Obviously, I wasn’t going to actually hold up my friend. We had an itinerary to visit the gardens but the snow changed everything and we wanted to grab this unique opportunity to just enjoy the changed cityscape, so we went rogue and investigated the city on foot.
The Sights and Sounds of Suzhou
Walking around in a snowy landscape may be beautiful, but it came with its own challenges. It was hard to gauge where the ground was at times and some parts became extra slippery. That said, we were totally enjoying the display around us.
Snow fell on quiet canals with docked boats, and people and pet dogs alike were exploring the city as we did, smiling as they did so.
We happened to come across a garden and went in and were awestruck by the snowy palette. Robbed of colour but covered in white contours and shapes, the rock sculptures and trees looked especially stunning.
Add to that a pavilion overlooking a pool, and you can easily imagine why the photogenic scene would have made it into one of those traditional Chinese paintings. The modern edition meant selfies and portraits, of course.
Also extremely pretty were the miniature garden displays that were also transformed by snow.
During regular weather, you might wish to visit the UNESCO-listed classical gardens of Suzhou, starting with the Lion Grove Garden. Then make your way over to the nearby I.M. Pei-designed Suzhou Museum.
Shantang Street is also extremely picturesque with its canals, and if you have some extra time, the legendary Tai Hu lake stretches endlessly into the horizon like a sea.
Preferring to adjust our plans to the weather, we found unexpected joy in finding hole-in-the-wall eateries that served as warm shelters with delicious hot snacks (like dumplings and pancakes) to recharge.
Over the two days that we spent in Suzhou, the city greeted us with several pleasant surprises: from the random snowmen by the streets to locals shovelling with whatever implements they had, including buckets and pots. As charming as this winter phenomenon was, we could see how it interrupted the daily routines of Suzhou’s residents.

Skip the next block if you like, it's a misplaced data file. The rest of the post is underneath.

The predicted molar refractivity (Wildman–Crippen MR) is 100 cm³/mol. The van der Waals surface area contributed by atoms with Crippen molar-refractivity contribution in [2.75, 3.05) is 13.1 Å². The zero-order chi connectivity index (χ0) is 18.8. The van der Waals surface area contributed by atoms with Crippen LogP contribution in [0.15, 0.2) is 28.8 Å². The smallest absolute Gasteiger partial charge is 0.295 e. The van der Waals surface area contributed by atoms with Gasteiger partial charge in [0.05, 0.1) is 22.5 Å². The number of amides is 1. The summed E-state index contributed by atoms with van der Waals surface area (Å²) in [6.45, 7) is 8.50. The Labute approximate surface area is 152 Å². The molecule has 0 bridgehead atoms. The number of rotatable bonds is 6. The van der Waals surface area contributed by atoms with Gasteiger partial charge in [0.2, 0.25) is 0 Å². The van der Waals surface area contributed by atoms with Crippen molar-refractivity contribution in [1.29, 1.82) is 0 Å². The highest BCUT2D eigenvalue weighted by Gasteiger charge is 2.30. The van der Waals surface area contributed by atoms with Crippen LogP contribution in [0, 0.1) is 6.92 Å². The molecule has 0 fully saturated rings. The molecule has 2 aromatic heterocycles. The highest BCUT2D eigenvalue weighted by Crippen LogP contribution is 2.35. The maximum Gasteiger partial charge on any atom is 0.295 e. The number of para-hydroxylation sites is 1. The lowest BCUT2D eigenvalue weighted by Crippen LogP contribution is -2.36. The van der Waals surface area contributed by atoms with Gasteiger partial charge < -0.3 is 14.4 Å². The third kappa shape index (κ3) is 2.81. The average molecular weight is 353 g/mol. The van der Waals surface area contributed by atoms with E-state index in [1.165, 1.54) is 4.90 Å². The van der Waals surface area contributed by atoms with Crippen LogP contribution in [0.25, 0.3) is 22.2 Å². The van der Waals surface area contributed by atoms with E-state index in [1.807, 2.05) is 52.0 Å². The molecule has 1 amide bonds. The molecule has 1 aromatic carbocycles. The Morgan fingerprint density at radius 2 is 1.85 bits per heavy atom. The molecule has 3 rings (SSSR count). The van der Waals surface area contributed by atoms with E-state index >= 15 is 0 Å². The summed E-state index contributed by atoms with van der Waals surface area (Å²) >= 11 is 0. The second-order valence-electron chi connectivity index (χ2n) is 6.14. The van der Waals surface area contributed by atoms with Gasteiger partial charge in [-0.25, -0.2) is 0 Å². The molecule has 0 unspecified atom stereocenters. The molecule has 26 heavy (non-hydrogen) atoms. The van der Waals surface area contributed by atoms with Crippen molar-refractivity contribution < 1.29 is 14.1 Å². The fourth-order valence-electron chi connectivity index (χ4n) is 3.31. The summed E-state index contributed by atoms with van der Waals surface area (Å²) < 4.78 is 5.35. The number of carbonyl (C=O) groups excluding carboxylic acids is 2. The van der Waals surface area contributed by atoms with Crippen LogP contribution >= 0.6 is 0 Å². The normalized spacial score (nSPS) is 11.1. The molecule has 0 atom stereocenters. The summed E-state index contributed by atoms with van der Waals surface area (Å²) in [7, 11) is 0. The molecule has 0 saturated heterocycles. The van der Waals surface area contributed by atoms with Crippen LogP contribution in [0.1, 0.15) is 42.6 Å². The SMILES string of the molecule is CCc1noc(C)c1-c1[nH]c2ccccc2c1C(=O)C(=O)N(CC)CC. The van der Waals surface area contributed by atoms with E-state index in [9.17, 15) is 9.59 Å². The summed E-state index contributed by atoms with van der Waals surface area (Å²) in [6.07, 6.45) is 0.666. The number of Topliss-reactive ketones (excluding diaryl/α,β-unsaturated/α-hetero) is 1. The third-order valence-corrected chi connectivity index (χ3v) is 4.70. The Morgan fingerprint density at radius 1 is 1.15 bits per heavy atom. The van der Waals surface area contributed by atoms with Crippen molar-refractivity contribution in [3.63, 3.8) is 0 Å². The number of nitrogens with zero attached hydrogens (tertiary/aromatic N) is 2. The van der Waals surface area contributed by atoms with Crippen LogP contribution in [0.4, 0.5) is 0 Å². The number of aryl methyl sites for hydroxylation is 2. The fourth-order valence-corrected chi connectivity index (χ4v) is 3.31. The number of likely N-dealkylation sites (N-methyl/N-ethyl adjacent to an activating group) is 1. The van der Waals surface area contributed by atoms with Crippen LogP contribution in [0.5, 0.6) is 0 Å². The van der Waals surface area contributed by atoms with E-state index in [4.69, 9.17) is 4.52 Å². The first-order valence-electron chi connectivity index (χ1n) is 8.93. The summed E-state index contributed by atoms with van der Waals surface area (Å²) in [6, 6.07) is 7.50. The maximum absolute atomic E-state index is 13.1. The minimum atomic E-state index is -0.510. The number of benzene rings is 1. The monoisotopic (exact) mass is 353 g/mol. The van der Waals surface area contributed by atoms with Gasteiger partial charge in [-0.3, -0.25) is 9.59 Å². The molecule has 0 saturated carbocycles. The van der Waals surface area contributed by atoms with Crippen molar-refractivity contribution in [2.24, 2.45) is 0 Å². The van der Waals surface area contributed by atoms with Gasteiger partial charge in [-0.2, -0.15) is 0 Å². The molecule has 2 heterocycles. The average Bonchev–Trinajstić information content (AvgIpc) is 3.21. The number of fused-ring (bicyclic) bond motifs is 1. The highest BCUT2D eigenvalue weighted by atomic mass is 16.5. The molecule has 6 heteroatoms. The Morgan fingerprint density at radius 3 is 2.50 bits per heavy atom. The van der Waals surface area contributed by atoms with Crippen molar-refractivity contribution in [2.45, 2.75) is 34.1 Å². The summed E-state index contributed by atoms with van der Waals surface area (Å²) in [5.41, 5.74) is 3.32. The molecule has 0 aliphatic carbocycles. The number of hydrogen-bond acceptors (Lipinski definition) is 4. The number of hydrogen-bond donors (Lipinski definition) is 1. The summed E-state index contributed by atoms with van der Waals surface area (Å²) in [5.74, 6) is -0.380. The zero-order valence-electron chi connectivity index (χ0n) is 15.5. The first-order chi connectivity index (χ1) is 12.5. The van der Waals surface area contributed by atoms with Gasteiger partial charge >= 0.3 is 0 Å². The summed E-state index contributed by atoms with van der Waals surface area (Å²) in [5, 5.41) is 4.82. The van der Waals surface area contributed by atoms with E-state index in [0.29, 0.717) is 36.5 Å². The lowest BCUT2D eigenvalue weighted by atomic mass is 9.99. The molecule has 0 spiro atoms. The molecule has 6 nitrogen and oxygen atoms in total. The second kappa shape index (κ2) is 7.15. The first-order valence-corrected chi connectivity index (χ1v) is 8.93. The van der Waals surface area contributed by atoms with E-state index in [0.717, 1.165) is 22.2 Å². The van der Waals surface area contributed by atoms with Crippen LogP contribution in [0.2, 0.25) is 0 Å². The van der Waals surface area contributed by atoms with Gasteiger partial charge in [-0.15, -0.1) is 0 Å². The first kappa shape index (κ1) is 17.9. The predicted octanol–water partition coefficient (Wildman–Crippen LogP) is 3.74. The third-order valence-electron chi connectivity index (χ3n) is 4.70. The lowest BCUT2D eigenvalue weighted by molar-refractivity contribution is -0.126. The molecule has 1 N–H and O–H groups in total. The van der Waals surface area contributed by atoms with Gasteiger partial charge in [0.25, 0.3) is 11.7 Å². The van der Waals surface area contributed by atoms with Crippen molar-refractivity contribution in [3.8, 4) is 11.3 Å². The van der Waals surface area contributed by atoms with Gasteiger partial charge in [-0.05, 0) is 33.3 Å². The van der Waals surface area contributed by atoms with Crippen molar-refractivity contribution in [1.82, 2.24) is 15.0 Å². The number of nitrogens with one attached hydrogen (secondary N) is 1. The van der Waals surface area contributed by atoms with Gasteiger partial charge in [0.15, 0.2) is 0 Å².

This was felt most on the day we returned to Shanghai. News reports were coming in on traffic stalling and train tracks being rerouted or cancelled from the sudden snowfall and, with Chinese New Year nearing, locals were starting to get anxious.
Anticipating the crowding at the station, the authorities had erected a large fence around the entrance to restrict admittance to only those whose train schedule was within the next four hours. But the crowds kept coming and we only made it just in time after squeezing past the throng.
The Beautiful Snow Came at a Price
By then, news updates and common chatter was focused on the transportation infrastructure, as the region struggled to react quickly to the sudden and erratic snowstorm. We were glad to return to Shanghai where the situation was not as bad but felt deeply for those affected by this weather.
Last year, in 2018, the same freak snowstorm came to the city of Shanghai. However, with a shorter gap between the two occurrences, I hope the locals were able to manage it a lot better this time. I wouldn’t wish it upon them because of the infrastructure impact, but I was also grateful for this unusual experience during my visit from Shanghai to Suzhou that year.
Where to Stay
Luxury in Shanghai is possible with JW Marriott Marquis Hotel Shanghai Pudong. It’s not as pricey as some of the other options but you’ll feel every bit of pampering and high-life with a minimalistic flair. Stunning views and a great layout make this an excellent choice.
Stay In Joy Tongyintang Tongli offers an equally charming experience as my stay (which is no longer in operation, unfortunately). The traditional designs infuse oriental design with contemporary sensibilities and give you the best of both worlds.